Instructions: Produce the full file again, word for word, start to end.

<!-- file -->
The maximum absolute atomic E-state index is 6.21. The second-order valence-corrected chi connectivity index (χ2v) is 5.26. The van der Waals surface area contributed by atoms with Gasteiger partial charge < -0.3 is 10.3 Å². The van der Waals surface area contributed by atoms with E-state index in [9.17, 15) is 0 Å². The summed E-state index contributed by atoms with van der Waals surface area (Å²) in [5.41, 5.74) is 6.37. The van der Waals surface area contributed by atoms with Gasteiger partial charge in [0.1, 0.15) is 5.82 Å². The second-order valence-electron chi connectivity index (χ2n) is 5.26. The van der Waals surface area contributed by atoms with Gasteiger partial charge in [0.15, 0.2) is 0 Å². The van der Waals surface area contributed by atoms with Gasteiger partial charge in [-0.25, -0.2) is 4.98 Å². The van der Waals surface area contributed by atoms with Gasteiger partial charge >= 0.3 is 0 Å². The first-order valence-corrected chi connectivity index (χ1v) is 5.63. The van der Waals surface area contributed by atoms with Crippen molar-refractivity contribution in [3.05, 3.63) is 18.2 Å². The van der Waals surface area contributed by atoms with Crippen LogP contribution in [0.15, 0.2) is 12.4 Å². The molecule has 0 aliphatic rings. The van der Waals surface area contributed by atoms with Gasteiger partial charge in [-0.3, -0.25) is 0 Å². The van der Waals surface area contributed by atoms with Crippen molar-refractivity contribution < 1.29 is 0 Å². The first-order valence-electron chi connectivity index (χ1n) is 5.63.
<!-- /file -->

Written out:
The maximum absolute atomic E-state index is 6.21. The second-order valence-corrected chi connectivity index (χ2v) is 5.26. The van der Waals surface area contributed by atoms with Gasteiger partial charge < -0.3 is 10.3 Å². The van der Waals surface area contributed by atoms with E-state index in [9.17, 15) is 0 Å². The summed E-state index contributed by atoms with van der Waals surface area (Å²) in [5.41, 5.74) is 6.37. The van der Waals surface area contributed by atoms with Gasteiger partial charge in [0.1, 0.15) is 5.82 Å². The second-order valence-electron chi connectivity index (χ2n) is 5.26. The van der Waals surface area contributed by atoms with Gasteiger partial charge in [0.15, 0.2) is 0 Å². The van der Waals surface area contributed by atoms with Gasteiger partial charge in [-0.25, -0.2) is 4.98 Å². The van der Waals surface area contributed by atoms with Gasteiger partial charge >= 0.3 is 0 Å². The first-order valence-corrected chi connectivity index (χ1v) is 5.63. The van der Waals surface area contributed by atoms with Crippen molar-refractivity contribution in [3.05, 3.63) is 18.2 Å². The van der Waals surface area contributed by atoms with Crippen LogP contribution in [0.15, 0.2) is 12.4 Å². The molecule has 0 aliphatic rings. The van der Waals surface area contributed by atoms with Gasteiger partial charge in [-0.3, -0.25) is 0 Å². The van der Waals surface area contributed by atoms with Crippen molar-refractivity contribution < 1.29 is 0 Å². The first-order valence-electron chi connectivity index (χ1n) is 5.63.